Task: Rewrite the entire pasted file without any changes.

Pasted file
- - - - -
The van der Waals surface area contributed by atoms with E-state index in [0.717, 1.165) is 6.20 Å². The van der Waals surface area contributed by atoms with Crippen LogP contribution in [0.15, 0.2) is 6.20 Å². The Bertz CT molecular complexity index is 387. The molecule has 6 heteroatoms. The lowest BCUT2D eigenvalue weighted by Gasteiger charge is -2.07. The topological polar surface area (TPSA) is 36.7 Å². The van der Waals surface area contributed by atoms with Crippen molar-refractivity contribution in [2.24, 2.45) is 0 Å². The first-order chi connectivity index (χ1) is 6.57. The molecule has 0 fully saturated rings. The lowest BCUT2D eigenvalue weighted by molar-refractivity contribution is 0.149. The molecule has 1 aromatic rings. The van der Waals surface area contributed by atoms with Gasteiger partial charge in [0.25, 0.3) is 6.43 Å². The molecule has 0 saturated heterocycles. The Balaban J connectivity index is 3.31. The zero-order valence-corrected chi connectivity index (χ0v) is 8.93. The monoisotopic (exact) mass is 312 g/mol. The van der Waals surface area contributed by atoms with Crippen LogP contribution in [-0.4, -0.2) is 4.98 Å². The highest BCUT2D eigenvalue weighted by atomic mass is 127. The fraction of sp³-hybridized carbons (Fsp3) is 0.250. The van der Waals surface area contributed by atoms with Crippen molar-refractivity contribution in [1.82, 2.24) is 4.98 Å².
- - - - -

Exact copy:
The van der Waals surface area contributed by atoms with E-state index in [0.717, 1.165) is 6.20 Å². The van der Waals surface area contributed by atoms with Crippen LogP contribution in [0.15, 0.2) is 6.20 Å². The Bertz CT molecular complexity index is 387. The molecule has 6 heteroatoms. The lowest BCUT2D eigenvalue weighted by Gasteiger charge is -2.07. The topological polar surface area (TPSA) is 36.7 Å². The van der Waals surface area contributed by atoms with Crippen molar-refractivity contribution in [2.24, 2.45) is 0 Å². The first-order chi connectivity index (χ1) is 6.57. The molecule has 0 fully saturated rings. The lowest BCUT2D eigenvalue weighted by molar-refractivity contribution is 0.149. The molecule has 1 aromatic rings. The van der Waals surface area contributed by atoms with Gasteiger partial charge in [0.25, 0.3) is 6.43 Å². The molecule has 0 saturated heterocycles. The Balaban J connectivity index is 3.31. The zero-order valence-corrected chi connectivity index (χ0v) is 8.93. The monoisotopic (exact) mass is 312 g/mol. The van der Waals surface area contributed by atoms with Crippen LogP contribution in [-0.4, -0.2) is 4.98 Å². The highest BCUT2D eigenvalue weighted by atomic mass is 127. The fraction of sp³-hybridized carbons (Fsp3) is 0.250. The van der Waals surface area contributed by atoms with Crippen molar-refractivity contribution in [1.82, 2.24) is 4.98 Å².